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Reticulated Giraffe

Reticulated Giraffe

Giraffa reticulata

The tallest land mammal on the planet, the reticulated giraffe gets its name from the geometric pattern on its coat. Each giraffe has a unique coat pattern. Sometimes, parts of these patterns may be inherited, showing a similarity within a family line. Coat color often changes over a giraffe’s lifetime and may darken or lighten significantly depending on the individual.

Reticulated giraffes are classified as Endangered by the International Union for Conservation of Nature (IUCN). Giraffe populations in the wild are estimated at 70,000 across all subspecies. There are about 11,000 mature reticulated giraffes in the wild. Populations are declining due to habitat loss and poaching.

A female giraffe is sexually mature at around 3-4 years and a male is mature around 4-5 years, although they don’t often start to breed until they reach the age of 7. Giraffes can give birth every 20-30 months and can continue to produce calves up to around 20 years of age. They give birth walking or standing up. A calf is usually born in the dry months (May-August). The gestation period of a female giraffe is about 14 months. The number of offspring is almost always one, though twins have occurred. At birth a calf weighs about 150 lbs and within twenty minutes is able to stand on wobbly legs. Within an hour after birth, the calf will begin to suckle and will continue to nurse for 12-14 months. Male calves can grow 3” per month. During their first few weeks, giraffe calves are particularly vulnerable to predators, so they remain hidden with their mothers standing guard nearby. Once they reach 3-4 weeks of age, the mothers steer their calves into groups called crèches. These groups are watched over by one or two adult females in turn, allowing the others to wander farther for forage.

What are they like?

Physical Description: The giraffe is the tallest land animal, with large males sometimes reaching 17-18 ft. Their long tongue can be 12-18” in length and extends the giraffe’s reach even higher into the canopy for feeding. The coat of the giraffe has brown blotches of various shades against a buff or white background. The coat pattern, along with geographic location, helps differentiate the different types of giraffe. These striking patterns may serve to break up the giraffe’s outline when feeding in wooded areas. Giraffes vary greatly in size and males can weigh between 1500-4000 lbs. Females are smaller and can range in size from 900 to 2000lbs.

Life Span: In the wild, giraffes can live 20-25 years. In zoos, giraffes can live 20-27 years, with the record being 39 years.

Diet: In the wild, reticulated giraffes are selective browsers, feeding primarily on a variety of acacia and combretum trees. Although mostly leaves and shoots are taken, giraffes also eat flowers, vines, and herbs. Females tend to be more selective than males due to their increased nutritional needs during reproduction. An average of 16-20 hours per day is spent feeding and up to 140 lbs of fresh foods are taken. At the Zoo, the giraffes eat alfalfa hay and ADF pellets twice a day, but usually they can eat as much as they want. They are given broad leaf acacia, apples, and carrots for treats.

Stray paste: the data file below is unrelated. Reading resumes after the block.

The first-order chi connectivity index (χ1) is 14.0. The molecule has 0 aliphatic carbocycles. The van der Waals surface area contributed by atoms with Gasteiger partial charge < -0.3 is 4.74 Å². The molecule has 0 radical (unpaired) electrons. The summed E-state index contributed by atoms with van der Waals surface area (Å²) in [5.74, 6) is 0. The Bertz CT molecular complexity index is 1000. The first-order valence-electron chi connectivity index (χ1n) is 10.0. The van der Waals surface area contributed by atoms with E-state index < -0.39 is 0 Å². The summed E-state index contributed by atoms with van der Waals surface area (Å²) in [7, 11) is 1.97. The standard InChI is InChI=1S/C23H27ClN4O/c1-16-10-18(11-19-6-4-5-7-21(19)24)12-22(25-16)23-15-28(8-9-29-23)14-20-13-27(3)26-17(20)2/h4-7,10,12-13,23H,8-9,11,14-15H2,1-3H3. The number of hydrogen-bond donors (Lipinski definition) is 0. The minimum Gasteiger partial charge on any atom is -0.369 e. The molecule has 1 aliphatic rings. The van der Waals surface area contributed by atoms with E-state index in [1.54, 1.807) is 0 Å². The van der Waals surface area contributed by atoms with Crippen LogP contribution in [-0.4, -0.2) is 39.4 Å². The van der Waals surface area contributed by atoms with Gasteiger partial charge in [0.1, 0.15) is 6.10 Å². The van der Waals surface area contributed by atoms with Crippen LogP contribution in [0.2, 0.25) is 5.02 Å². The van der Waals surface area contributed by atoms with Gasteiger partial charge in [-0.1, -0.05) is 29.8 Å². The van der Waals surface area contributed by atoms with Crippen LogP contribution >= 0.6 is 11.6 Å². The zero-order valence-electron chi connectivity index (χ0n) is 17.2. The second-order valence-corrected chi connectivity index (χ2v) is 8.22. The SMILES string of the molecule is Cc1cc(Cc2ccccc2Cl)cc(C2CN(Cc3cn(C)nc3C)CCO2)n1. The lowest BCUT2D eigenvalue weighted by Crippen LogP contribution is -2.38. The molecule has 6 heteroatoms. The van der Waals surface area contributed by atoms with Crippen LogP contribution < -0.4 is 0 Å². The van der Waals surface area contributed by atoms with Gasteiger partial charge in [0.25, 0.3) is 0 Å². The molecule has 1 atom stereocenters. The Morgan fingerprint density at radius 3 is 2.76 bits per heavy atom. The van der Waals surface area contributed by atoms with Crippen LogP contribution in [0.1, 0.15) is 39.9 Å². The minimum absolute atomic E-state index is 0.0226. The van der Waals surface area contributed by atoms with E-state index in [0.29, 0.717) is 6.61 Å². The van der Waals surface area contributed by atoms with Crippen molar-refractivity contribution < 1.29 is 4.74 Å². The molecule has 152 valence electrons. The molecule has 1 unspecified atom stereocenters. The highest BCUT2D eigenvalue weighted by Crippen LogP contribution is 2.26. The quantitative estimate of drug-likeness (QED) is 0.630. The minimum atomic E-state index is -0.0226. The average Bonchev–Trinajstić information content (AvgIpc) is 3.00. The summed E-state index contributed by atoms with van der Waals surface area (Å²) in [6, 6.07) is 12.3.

Social Structure: Giraffes live in loose herds of up to 40 animals, and adult bulls typically range widely in search of females. When competing for a female, males fight by swinging their necks and heads at each other. Although this ritualized behavior—called “necking”—may look graceful, these blows can be powerful enough to knock one of the males off of their feet.

Habitat: Giraffes are found mainly in dry savannahs and open woodlands of eastern sub-Saharan Africa. They are usually associated with scattered acacia growth.

Where do they live?

Reticulated giraffes can be found in sub-Saharan Africa, including Kenya, southern Somalia, and southern Ethiopia.

Updated range map for each of the four giraffe species in sub Saharan Africa Ranges are Kenya, southern Somalia, & Ethiopia
Reticulated giraffe range Kenya, southern Somalia, & Ethiopia

Did you know?

  • A giraffe's heart can be 2 ft long, weigh up to 27 lbs, and pump 60 gallons of blood every 3 minutes.
  • When running, the giraffe's hind feet are swung in front of the forefeet, the head and neck swing rhythmically, and the tail is raised over its back. Giraffes can run up to 35 miles per hour although they can appear to be moving in slow motion due to the length of their stride. Giraffes can jump, although awkwardly, and can clear low fences. When walking, giraffes use a pacing gait due to the length of their legs.
  • In defense, a giraffe will kick with its forefeet and is capable of delivering deadly blows. Their keen eyesight and unique vantage point allows them to see danger before many of the other herbivores, which is why they are often called the sentinels of the savannah.
  • Giraffes are crepuscular, meaning they are active during twilight. They rest or ruminate during the heat of the day.

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